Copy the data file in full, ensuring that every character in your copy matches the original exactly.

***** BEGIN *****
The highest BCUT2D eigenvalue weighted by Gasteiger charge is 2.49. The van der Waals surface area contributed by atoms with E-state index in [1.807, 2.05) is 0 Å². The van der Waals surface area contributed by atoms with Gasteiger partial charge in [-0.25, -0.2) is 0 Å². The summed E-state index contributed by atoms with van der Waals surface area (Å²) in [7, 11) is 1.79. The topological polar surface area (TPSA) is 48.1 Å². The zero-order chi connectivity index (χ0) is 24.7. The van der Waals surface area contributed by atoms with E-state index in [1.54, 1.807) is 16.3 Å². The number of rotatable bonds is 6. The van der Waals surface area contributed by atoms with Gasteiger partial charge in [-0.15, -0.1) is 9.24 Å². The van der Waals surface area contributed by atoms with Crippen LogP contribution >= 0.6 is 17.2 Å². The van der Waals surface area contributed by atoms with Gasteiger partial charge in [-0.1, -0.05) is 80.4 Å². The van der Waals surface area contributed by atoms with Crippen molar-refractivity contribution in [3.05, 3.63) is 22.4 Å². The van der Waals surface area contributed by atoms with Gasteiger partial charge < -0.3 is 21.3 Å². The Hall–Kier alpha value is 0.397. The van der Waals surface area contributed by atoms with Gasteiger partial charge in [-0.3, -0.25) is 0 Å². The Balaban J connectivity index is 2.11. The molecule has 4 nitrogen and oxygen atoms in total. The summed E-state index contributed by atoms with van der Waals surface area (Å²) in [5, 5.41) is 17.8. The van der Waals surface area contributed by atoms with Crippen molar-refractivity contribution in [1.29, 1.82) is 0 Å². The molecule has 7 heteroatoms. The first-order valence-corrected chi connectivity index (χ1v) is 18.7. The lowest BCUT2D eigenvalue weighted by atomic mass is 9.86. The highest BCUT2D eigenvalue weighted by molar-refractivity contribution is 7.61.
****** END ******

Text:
The highest BCUT2D eigenvalue weighted by Gasteiger charge is 2.49. The van der Waals surface area contributed by atoms with E-state index in [1.807, 2.05) is 0 Å². The van der Waals surface area contributed by atoms with Gasteiger partial charge in [-0.25, -0.2) is 0 Å². The summed E-state index contributed by atoms with van der Waals surface area (Å²) in [7, 11) is 1.79. The topological polar surface area (TPSA) is 48.1 Å². The zero-order chi connectivity index (χ0) is 24.7. The van der Waals surface area contributed by atoms with E-state index in [1.54, 1.807) is 16.3 Å². The number of rotatable bonds is 6. The van der Waals surface area contributed by atoms with Gasteiger partial charge in [-0.15, -0.1) is 9.24 Å². The van der Waals surface area contributed by atoms with Crippen LogP contribution >= 0.6 is 17.2 Å². The van der Waals surface area contributed by atoms with Gasteiger partial charge in [-0.1, -0.05) is 80.4 Å². The van der Waals surface area contributed by atoms with Crippen molar-refractivity contribution in [3.05, 3.63) is 22.4 Å². The van der Waals surface area contributed by atoms with Gasteiger partial charge < -0.3 is 21.3 Å². The Hall–Kier alpha value is 0.397. The van der Waals surface area contributed by atoms with Gasteiger partial charge in [-0.3, -0.25) is 0 Å². The Balaban J connectivity index is 2.11. The molecule has 4 nitrogen and oxygen atoms in total. The summed E-state index contributed by atoms with van der Waals surface area (Å²) in [5, 5.41) is 17.8. The van der Waals surface area contributed by atoms with Crippen molar-refractivity contribution in [1.29, 1.82) is 0 Å². The molecule has 7 heteroatoms. The first-order valence-corrected chi connectivity index (χ1v) is 18.7. The lowest BCUT2D eigenvalue weighted by atomic mass is 9.86. The highest BCUT2D eigenvalue weighted by molar-refractivity contribution is 7.61.